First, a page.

Playwright: Jim Jackson
Running Time: 1 hour, 25 minutes (no intermission)
Date of Performance: Friday, October 23, 2015.
Heads up. This post will include very little detail about the arc of the story. Details would ruin the experience, and I could not handle that level of guilt.
Any theater piece with a one person cast is risky. Jim Jackson wrote Stick Guns, and he is the only actor on the stage for the entire performance. The script is “semi-autobiographical,” so Jackson is very familiar with the central character. He steps out on the stage in the first scene, stick gun in hand, and walks that one man show tightrope for nearly 90 minutes. He doesn’t waiver, he doesn’t stumble, and he certainly never falls off that tightrope. He carries Stick Guns with the skill of a talented actor and the confidence of a man with something important to say.
I sat in my seat for a full 30 seconds after Jackson finished 85 minutes later, feeling like I had been punched in the gut. Then I did what everyone else did. I stood up. I clapped. I brushed away a tear. I thought about the power of theater, and the impact Stick Guns had on every person in the room that night.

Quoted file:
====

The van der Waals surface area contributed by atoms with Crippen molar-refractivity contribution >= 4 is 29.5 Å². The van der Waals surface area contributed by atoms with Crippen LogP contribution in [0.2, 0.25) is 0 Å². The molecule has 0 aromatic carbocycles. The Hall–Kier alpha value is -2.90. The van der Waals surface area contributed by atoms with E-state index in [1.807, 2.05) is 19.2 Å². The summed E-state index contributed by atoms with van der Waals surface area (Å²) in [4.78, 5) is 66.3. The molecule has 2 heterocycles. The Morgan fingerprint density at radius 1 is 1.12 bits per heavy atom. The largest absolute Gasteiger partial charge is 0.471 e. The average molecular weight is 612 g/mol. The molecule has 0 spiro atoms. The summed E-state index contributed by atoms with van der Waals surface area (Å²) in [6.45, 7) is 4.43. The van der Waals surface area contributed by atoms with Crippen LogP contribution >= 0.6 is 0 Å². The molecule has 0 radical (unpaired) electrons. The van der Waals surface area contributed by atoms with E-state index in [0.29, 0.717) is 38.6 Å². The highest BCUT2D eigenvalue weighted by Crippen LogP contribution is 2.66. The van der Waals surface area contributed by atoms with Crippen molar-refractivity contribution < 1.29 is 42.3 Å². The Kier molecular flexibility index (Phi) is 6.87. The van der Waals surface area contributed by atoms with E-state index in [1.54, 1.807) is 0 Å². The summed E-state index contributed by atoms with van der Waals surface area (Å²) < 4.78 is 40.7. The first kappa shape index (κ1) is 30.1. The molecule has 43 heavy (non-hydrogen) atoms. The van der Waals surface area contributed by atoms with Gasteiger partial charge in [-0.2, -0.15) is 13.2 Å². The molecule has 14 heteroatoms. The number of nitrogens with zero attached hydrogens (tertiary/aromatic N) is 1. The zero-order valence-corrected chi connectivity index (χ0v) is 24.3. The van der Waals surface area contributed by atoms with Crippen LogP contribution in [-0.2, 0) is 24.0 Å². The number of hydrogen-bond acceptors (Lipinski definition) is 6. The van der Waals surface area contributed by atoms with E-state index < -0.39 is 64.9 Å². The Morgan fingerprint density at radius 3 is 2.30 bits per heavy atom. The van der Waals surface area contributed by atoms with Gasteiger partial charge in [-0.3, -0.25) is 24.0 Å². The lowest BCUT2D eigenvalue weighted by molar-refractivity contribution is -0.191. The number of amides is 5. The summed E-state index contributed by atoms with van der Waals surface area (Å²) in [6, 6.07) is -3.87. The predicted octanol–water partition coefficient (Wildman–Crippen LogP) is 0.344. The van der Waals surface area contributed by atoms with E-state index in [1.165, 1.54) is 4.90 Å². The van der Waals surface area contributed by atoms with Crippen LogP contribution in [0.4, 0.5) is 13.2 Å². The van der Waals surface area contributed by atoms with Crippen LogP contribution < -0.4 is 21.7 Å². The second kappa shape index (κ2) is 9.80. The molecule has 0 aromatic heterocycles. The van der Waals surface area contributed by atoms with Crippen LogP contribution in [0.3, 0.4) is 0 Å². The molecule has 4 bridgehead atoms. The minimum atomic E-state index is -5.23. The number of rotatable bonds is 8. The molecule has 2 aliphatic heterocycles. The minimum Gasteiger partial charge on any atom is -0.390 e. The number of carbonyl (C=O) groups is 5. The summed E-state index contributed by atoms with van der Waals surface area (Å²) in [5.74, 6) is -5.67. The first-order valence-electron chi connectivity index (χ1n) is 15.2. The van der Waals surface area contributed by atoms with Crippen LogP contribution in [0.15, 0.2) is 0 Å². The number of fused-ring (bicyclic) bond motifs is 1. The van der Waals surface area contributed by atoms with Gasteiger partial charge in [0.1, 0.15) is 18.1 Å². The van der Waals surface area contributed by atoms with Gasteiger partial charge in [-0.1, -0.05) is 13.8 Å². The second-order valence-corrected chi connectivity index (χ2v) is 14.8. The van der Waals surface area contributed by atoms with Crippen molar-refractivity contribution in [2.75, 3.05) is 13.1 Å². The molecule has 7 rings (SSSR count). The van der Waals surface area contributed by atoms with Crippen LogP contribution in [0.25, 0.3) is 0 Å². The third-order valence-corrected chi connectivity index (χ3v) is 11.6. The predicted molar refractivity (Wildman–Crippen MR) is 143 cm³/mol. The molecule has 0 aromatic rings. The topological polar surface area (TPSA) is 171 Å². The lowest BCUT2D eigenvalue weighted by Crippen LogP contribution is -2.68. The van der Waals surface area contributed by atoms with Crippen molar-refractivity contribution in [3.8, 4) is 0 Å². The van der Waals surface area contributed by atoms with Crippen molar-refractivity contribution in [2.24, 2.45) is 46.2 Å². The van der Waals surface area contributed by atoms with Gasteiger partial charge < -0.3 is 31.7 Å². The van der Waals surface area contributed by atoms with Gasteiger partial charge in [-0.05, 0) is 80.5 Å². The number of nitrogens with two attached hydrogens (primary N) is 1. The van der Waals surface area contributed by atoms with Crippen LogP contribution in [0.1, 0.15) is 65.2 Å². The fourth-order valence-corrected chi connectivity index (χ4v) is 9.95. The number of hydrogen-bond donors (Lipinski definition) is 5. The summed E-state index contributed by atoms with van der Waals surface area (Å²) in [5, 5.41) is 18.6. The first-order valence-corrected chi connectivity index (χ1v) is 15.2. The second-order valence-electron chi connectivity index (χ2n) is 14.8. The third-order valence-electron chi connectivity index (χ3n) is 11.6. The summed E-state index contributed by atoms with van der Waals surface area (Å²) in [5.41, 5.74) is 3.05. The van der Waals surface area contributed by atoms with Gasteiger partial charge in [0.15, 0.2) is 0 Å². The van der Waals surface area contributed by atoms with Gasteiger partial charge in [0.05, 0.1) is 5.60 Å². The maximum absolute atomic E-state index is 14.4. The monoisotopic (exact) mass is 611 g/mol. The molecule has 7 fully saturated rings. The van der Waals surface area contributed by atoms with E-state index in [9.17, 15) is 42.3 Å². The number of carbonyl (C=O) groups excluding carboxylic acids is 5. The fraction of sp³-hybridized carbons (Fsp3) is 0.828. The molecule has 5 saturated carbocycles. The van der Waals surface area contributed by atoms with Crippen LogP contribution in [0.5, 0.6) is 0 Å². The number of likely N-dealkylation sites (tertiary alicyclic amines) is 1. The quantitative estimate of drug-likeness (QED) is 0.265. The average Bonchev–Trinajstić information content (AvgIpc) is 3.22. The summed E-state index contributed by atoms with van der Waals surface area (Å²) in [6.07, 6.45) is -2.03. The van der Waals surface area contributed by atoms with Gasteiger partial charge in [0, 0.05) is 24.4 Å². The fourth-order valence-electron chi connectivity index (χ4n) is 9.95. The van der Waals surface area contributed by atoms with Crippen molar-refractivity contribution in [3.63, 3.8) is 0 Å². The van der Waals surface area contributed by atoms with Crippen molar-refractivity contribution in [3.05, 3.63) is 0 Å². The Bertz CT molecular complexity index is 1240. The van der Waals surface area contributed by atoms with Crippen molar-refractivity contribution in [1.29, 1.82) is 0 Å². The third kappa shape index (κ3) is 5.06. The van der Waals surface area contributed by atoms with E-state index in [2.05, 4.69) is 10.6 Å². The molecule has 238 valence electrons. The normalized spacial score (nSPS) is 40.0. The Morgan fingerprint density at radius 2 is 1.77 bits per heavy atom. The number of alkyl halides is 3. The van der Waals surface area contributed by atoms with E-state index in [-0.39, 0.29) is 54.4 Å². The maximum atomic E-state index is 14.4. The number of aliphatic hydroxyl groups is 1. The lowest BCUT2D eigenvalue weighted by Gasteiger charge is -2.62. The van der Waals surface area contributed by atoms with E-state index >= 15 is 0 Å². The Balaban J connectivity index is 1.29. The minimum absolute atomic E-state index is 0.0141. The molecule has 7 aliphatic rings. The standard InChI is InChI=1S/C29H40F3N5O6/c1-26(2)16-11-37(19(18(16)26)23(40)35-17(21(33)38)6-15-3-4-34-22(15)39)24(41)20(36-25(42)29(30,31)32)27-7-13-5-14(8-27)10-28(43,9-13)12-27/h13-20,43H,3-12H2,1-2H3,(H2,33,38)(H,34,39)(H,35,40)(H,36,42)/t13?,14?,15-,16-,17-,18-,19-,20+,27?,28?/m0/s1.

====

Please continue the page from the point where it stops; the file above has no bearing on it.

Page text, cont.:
Jackson grew up in southern Colorado; Cañon City to be precise. Cañon City is arguably different from most other places. The local industry is prisons. The prisons in Cañon City are also the biggest employer, staffing the facilities with locals as guards, maintenance people, and administrative staff. The local citizens also provide the prisons with food services and many other assorted necessities. Despite the symbiotic relationship, it’s an unusual situation. There is literally a wall between the citizens of Cañon City and its temporary residents. If your early childhood included emergency drills for prison breaks, you might be from Cañon City.
It is in this unique environment that Jackson tells the story of his childhood….